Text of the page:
Israel Drafting New Guidelines On Fighting Suicide Terrorism
Jerusalem (CNSNews.com) - Israel is drafting an international convention against suicide terrorism based on its own experience in combating terror in the field.
A foreign ministry official said Israel hopes the new guidelines will help define what is permissible in the war against terror.
Since September 2000 (and before), Israel has been faced with a steady barrage of terror attacks, launched by suicide bombers who make their way into crowded places such as restaurants, shopping malls, or buses, and blow themselves up.
Israel says it is difficult to stop someone who is willing to kill himself. The challenge of protecting civilians has prompted Israel to use controversial methods of combating terrorism during the last two years of ongoing violence.
The international community has frequently criticized Israel, and human rights groups have accused it of committing war crimes.
Several Israeli leaders have been accused of committing war crimes and crimes against humanity for the ways they have dealt with terrorism. Prime Minister Ariel Sharon was accused of war crimes in a Belgian Court last year; and current Defense Minister Shaul Mofaz was almost arrested in England a few weeks ago.
Israeli legal experts say that Israel and even the U.S. have faced a dilemma in dealing with terrorism, because current international conventions don't include a definition of terrorism as a war crime, nor do they give countries an affective means to deal with it.
According to Foreign Ministry Legal Advisor Alan Baker, terrorism is not new but despite many efforts, the international community has yet to define it.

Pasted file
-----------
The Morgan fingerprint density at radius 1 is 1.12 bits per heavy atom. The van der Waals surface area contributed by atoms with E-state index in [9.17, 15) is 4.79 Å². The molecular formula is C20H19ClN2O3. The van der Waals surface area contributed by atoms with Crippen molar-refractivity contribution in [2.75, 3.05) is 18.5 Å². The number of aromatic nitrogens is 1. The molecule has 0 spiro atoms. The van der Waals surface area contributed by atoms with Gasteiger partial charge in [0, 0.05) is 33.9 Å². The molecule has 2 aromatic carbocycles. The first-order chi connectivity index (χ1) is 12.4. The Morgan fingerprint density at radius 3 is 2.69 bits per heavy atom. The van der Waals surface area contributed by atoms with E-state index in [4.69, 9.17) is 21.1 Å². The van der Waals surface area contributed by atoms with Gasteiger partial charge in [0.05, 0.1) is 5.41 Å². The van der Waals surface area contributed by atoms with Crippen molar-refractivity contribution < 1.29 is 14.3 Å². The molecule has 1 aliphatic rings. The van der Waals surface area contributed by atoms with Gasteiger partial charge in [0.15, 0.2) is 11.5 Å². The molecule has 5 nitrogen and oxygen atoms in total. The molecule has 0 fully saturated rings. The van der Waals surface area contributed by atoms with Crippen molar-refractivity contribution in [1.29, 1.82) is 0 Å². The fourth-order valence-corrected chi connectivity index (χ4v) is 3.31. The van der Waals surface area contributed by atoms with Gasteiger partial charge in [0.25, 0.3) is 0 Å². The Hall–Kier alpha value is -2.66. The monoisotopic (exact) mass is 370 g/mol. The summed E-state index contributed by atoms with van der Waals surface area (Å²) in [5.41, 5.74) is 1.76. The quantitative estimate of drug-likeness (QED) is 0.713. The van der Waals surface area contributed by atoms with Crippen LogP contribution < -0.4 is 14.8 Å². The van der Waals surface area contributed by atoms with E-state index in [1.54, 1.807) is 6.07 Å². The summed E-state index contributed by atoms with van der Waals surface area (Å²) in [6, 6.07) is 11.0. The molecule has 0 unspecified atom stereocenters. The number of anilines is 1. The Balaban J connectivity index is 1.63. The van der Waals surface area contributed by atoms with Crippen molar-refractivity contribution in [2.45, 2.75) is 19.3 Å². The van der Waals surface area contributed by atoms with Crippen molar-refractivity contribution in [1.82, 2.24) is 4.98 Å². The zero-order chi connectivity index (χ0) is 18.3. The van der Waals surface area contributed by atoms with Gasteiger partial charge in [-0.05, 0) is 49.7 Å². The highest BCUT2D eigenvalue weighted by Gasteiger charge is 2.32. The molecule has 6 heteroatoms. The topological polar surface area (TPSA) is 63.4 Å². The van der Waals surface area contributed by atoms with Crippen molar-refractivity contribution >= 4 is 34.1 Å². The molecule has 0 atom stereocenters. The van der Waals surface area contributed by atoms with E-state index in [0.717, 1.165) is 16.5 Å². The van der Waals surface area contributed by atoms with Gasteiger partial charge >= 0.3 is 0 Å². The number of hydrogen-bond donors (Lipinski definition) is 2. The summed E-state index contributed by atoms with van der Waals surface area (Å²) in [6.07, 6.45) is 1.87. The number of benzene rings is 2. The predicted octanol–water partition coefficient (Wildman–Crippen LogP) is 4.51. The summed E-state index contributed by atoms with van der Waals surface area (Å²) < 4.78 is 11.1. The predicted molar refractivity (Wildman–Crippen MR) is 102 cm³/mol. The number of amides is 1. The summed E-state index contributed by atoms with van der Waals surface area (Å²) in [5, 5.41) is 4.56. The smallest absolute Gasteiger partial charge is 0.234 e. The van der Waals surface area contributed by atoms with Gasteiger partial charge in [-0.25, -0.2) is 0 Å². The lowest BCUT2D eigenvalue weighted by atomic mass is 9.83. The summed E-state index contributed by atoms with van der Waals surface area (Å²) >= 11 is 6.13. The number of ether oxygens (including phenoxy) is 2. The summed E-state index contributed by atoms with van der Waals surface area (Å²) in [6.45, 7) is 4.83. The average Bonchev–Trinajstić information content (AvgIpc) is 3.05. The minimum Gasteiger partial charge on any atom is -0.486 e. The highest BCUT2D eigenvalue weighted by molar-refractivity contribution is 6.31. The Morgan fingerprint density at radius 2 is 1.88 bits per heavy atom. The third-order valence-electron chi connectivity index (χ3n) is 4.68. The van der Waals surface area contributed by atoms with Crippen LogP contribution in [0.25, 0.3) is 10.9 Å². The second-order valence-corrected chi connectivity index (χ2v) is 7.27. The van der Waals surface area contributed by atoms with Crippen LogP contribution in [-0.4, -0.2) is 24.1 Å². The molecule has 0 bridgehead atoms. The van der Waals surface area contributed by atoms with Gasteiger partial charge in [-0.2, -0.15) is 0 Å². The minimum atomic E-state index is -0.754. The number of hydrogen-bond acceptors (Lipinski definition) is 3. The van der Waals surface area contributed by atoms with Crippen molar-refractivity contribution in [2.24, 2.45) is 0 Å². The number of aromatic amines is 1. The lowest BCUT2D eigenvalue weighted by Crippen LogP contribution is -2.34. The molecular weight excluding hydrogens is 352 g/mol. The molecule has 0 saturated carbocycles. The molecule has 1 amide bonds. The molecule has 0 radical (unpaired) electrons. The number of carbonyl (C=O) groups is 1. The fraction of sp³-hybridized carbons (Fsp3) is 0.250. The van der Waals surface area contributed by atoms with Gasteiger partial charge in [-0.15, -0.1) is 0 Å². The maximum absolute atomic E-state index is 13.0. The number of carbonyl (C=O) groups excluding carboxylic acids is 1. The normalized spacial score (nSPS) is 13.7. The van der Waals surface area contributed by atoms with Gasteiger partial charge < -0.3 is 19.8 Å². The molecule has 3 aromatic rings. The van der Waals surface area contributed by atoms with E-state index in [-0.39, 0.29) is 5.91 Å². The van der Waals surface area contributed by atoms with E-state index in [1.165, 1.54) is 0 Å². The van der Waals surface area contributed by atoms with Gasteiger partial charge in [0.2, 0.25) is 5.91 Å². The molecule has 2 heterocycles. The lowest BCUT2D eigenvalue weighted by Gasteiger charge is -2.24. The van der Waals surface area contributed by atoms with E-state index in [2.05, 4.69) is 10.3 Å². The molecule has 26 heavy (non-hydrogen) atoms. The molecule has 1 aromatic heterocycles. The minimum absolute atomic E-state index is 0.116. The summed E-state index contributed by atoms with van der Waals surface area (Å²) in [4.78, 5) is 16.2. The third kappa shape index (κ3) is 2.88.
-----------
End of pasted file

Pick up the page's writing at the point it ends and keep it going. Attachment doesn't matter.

"There are several international conventions that deal with war crimes and that define war crimes, but strangely enough, from 1937 to today, despite attempts to define terrorism, there's not internationally accepted definition," Baker told reporters and diplomats at a meeting at the Jerusalem Center for Public Affairs.
Current conventions condemn actions usually considered to be terrorism - hijacking airplanes, taking hostages, attacking airports or ships, for example - but no convention has been able to define terrorism.
The new International Criminal Court in The Hague lists crimes against humanity, war crimes and genocide but does not include terrorism, because the drafters of the statute could not agree on a definition.
Even after September 11, attempts by a special committee of the U.N. to come up with a united front against terrorism were scuttled by the Conference of Islamic States, which wanted to exclude activities of parties "during an armed conflict, including the situation of foreign occupation," Baker said.
"In other words, doing what was done to the World Trade Center or doing what is being done here in our area is not covered by a comprehensive convention against terrorism," he said.
"We have decided of our own initiative to draft a new international convention against suicide terrorism," Baker told diplomats and journalists in a meeting at the Jerusalem Center for Public Affairs in Jerusalem.
"How can one draft a convention against suicide terrorism - the terrorists are dead," Baker said.